How to Make a Pebble Tray for Plants
- Shallow dish or tray that's at least as wide as your plant's leaf span
- Decorative pebbles (polished river rocks, bonsai gravel, or glass gems all work well)
- A humidity-loving houseplant
- Fill your tray with 2-3 inches of pebbles. Spread the pebbles out to make the surface flat and level.
- Pour water into the tray, leaving about a half-inch of dry pebbles at the surface. Your plant is going to sit on this dry layer of pebbles—you don't want the water to reach the drainage hole of the pot.
- Place your potted plant in the center of the pebble tray.
- Return your plant and its new pebble tray to its usual spot in your home.
You may also like:
- 11 Easy Houseplants for Beginners
- 12 DIY Indoor Hanging Planters to Beautify Your Home
- How to Get Houseplants for Free (Or Really Cheap)
- How to Make Water Soluble Calcium Eggshell Fertilizer
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Have you made a DIY pebble tray for plants? Has it helped your humidity-loving houseplants? Let me know in the comments below!
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I always loved the look of pebble trays but I mistakenly assumed it was only decorative. Thanks for the insight as to its benefit!
Hi Ronnie, that’s the great thing about pebble trays – they can be really decorative and practical at the same time!
I never knew that! I could’ve probably used that with the 3 plants I haven’t managed to keep alive.
Hi Cinny, if your plants are tropicals that love humidity, you should absolutely try a pebble tray!
I usually take the easiest route possible and stick with artificial plants! But yes, for real plants, this method looks like a good solution. I don’t want to constantly run a humidifier in my house.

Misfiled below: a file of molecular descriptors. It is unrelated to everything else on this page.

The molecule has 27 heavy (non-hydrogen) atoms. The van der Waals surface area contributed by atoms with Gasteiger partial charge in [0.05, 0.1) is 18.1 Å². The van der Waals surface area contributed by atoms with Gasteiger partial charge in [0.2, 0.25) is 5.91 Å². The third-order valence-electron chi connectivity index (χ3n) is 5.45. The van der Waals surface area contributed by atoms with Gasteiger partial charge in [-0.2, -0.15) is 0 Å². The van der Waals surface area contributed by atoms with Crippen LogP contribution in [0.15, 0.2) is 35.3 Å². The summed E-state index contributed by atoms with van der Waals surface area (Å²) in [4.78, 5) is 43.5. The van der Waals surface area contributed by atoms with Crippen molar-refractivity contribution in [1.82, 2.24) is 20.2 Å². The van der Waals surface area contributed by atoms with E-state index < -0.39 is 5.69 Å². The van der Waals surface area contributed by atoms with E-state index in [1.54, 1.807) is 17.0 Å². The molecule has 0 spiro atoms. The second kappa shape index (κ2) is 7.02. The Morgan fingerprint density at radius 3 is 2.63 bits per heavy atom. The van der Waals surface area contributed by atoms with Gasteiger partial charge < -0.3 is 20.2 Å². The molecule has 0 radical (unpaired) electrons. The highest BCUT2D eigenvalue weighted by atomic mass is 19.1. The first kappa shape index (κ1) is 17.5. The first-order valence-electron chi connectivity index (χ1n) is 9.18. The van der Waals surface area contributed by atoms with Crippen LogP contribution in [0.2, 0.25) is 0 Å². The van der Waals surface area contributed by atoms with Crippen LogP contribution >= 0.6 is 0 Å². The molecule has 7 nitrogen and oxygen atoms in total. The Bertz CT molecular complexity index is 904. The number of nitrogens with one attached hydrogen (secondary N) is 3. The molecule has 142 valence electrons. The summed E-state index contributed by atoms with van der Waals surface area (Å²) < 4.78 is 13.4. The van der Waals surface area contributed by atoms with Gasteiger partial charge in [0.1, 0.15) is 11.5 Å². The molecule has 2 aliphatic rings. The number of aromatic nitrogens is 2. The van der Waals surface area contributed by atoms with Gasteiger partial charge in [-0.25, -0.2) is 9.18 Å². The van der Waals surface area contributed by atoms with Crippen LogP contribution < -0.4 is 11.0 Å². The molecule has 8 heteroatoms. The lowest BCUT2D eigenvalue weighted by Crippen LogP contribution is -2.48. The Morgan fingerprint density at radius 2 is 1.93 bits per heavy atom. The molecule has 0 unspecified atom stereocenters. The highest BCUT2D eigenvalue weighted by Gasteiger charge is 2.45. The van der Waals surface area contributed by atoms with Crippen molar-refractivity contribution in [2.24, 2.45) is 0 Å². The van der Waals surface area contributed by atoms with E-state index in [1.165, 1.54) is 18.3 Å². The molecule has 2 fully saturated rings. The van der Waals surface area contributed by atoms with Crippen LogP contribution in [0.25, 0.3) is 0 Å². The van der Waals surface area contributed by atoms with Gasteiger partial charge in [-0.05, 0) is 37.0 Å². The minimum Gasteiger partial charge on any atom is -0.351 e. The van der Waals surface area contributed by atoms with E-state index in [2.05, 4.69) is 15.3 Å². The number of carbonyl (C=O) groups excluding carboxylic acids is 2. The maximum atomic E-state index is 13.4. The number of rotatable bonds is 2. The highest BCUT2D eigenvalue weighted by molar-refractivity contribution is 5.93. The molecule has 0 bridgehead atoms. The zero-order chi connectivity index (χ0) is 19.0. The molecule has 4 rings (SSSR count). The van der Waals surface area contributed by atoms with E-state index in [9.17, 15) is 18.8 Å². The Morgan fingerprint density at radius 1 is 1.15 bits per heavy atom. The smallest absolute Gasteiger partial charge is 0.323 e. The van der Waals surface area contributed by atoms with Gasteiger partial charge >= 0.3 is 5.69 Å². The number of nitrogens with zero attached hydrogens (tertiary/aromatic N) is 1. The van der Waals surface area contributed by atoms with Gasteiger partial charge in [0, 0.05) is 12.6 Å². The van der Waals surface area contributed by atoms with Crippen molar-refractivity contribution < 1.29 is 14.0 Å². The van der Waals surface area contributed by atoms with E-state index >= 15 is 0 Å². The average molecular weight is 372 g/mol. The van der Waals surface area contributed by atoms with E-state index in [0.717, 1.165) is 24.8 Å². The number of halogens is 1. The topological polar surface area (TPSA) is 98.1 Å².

Hi Bryan, I’ve never had any luck with artificial plants – I can’t get them to grow 😉 Kidding aside, if you do try some live plants, a pebble tray is much more low-maintenance than filling a humidifier every day!
I have a terrace garden and I love decorating it with lovely plants – all sorts. Liked the pebble tray, will definitely have them adorned this way.
Hi Kuntala, I bet your terrace garden is lovely! I’ve never tried a pebble tray outside – where I live we have decent humidity during the warmer months. But I bet in a drier climate it could work outdoors.
The flower looks beautiful inside that pebble tray. I should try at home.
Hi Caroline, give it a try! Pebble trays are both useful and decorative 🙂
That is such a nice pebble tray. So easy to do! Thanks for sharing it. I’ll do it on weekends.
Hi Emman, glad you liked my pebble tray tutorial! I bet your plants will thank you 🙂
I love indoor plants so much! Thanks for sharing.
Hi Angela, aren’t houseplants the best? Thanks for reading!
Such a great post Carrie Ann! I am moving soon and plan to re-pot and reorganize all my plants and will definitely come back to this!
Lindsay, I’m glad you liked this tutorial! Good luck with the move and the plant reorganization 🙂 Sounds like the perfect time to add some pebble trays for your plants!
I am not into gardening but this pebble tray is really good. Great DIY!
Hi Mondipa, thanks for stopping by!
What a great idea! So smart and pretty!
Hi Jessica, I’m glad you like it! Thanks for reading 🙂
I’ll have to give this a try with my new plants!
Hi Brianna, I bet any of your new tropical plants will love the extra humidity!
I recently got a Citrus plant, and this was indeed helpful! Thanks so much for sharing 🙂
Citrus trees LOVE humidity, so a pebble tray underneath its pot would be a great idea!
The pebble trays look so good. Nice and polished and pretty. 🙂
Thanks, Rosey! I love how pebble trays look, too. It’s fun to customize them to fit your personal style!
I also decorate my plant like this. I put a plant in a pot that is large enough to hold the roots in potting soil. Any low dish or tray can be used along with water and pebbles or gravel to create a humid local area for plants that need a little moisture.
Hi Yudith, exactly! Glad to know your pebble trays are working well for your plants! 😀
Now I know why I’ve managed to kill off so many houseplants. This is a great idea, and so pretty, too!
Hi Michelle, a dry environment could have contributed to their demise if they were tropical houseplants! Give a pebble tray a try – they’re so easy to make 🙂
I’m a huge houseplant mama and I love this tutorial! Saving for later, thank you!
Hi Genevieve, glad you enjoyed my DIY hanging planter picks! Have fun making your favorites 🙂
I never thought pebbles would help with humidity. I’ll try it on my orchids:)
Hi Mihaela, orchids love pebble trays! Glad you came across my post 🙂